While Maimonides Medical Center physicians, nurses and all their support staff and technicians are the frontlines in making the facility one of the city and area’s top medical institutions, it is the volunteers that are often its heart and soul.
And more than a hundred medical staff and local residents packed Paradise Manor, 5802 New Utrecht Avenue in Borough Park to celebrate and honor the important work the more than 1,800 Maimonides volunteers do day in and day out in an appreciation ceremony and lunch .
“We all want to lead happy lives, but I think we also want to lead meaningful lives. All of you [volunteers] share a meaningful gift with us [Maimonides staff] in that what you are doing is meaningful. I think you are doing something special by volunteering in a way that is so meaningful to us and others and the patients and families that we serve,” said Maimonides President & CEO Kenneth Gibbs.
Scharf started the Bikur Cholim Women’s Division in Borough Park in the early 1990’s in the living room of her own home. She served hot meals, held fundraising events and even paid for sick patients hospital bills. The group still volunteers regularly with the hospital and serving a legacy of hot soup.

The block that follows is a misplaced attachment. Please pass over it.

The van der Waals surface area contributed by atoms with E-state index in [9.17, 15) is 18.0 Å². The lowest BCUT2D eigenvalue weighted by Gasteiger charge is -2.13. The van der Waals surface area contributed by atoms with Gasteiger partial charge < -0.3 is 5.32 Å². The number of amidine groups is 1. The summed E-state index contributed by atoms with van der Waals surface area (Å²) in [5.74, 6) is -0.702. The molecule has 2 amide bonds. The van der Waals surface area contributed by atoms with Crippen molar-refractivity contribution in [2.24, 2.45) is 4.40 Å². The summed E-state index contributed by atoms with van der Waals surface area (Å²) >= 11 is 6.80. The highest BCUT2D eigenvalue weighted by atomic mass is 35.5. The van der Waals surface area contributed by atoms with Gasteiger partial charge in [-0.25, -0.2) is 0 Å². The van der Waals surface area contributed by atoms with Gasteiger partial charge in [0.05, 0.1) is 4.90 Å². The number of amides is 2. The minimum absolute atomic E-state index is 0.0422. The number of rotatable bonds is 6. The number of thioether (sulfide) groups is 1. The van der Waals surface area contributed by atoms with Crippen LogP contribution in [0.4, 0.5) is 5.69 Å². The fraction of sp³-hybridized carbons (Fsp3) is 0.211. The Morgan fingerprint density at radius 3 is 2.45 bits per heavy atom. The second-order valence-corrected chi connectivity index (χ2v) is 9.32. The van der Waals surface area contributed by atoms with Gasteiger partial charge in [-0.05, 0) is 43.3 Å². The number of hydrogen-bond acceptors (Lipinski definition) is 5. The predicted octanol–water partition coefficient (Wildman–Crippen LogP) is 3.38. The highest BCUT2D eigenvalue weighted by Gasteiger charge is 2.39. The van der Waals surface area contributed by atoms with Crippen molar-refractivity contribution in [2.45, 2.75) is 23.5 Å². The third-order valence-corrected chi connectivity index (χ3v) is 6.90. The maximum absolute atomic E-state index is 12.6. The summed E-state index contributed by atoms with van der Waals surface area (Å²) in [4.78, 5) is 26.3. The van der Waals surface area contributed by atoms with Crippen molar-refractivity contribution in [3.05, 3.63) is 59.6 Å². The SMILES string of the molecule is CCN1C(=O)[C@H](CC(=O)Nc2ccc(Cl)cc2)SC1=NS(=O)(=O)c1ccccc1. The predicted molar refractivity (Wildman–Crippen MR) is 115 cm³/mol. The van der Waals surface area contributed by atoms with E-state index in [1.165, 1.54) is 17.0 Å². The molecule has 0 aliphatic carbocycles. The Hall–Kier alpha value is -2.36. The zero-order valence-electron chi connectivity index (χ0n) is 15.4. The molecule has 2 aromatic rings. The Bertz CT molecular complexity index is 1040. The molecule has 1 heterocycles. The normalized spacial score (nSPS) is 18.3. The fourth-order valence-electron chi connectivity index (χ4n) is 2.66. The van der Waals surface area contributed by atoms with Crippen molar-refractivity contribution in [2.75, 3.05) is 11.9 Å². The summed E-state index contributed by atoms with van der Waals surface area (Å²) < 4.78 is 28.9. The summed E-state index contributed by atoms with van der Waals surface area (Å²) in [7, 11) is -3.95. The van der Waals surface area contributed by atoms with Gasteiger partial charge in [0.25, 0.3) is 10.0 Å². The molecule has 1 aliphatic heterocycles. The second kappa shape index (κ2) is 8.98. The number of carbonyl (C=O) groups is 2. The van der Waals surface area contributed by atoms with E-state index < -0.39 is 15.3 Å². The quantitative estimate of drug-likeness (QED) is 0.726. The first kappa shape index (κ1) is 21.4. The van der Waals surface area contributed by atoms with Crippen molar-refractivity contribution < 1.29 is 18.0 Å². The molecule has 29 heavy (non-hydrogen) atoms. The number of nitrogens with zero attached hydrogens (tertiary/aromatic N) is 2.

“I volunteered for a place that needed me,” said Scharf, who originally wanted to be a doctor, and was honored with a portrait of herself with her husband.
Many of the volunteers in the room were visibly moved in feeling the appreciation, with some being past patients of Maimonides who wanted to give back. Among these were Thomas Shine and Ewir Magnus, both of whom suffered heart attacks before joining the Mended Hearts organization to give cardiac patients a relatable and comforting person to turn to while in the hospital.
“When you meet the patients that can listen to you and converse with you and tell them you have been in the same boat as them. They feel better because they know what you’re talking about, it’s a good feeling when you leave there,” said Magnus.
Also in attendance were New York City First Lady Chirlane McCray and City Councilman David Greenfield (D-Boro Park, Bensonhurst, Midwood).
“The volunteers do so much. You can see how many of them there are here. They [volunteers] are kind of like a bridge to helping families navigate services and doing all those little things that families who are in stress don’t always have time to do. Whether it’s bringing them newspapers, or getting them food from the kitchen. Whatever it is, there are so many little things that can make a patient’s stay so much easier,” said McCray.
“The backbone of Maimonides is it’s volunteers. If you ask people who have been to Maimonides they will tell you that one of the things that makes it so wonderful is the interaction the patients have with the volunteers,” said Greenfield.
(Source: Kings County Politics)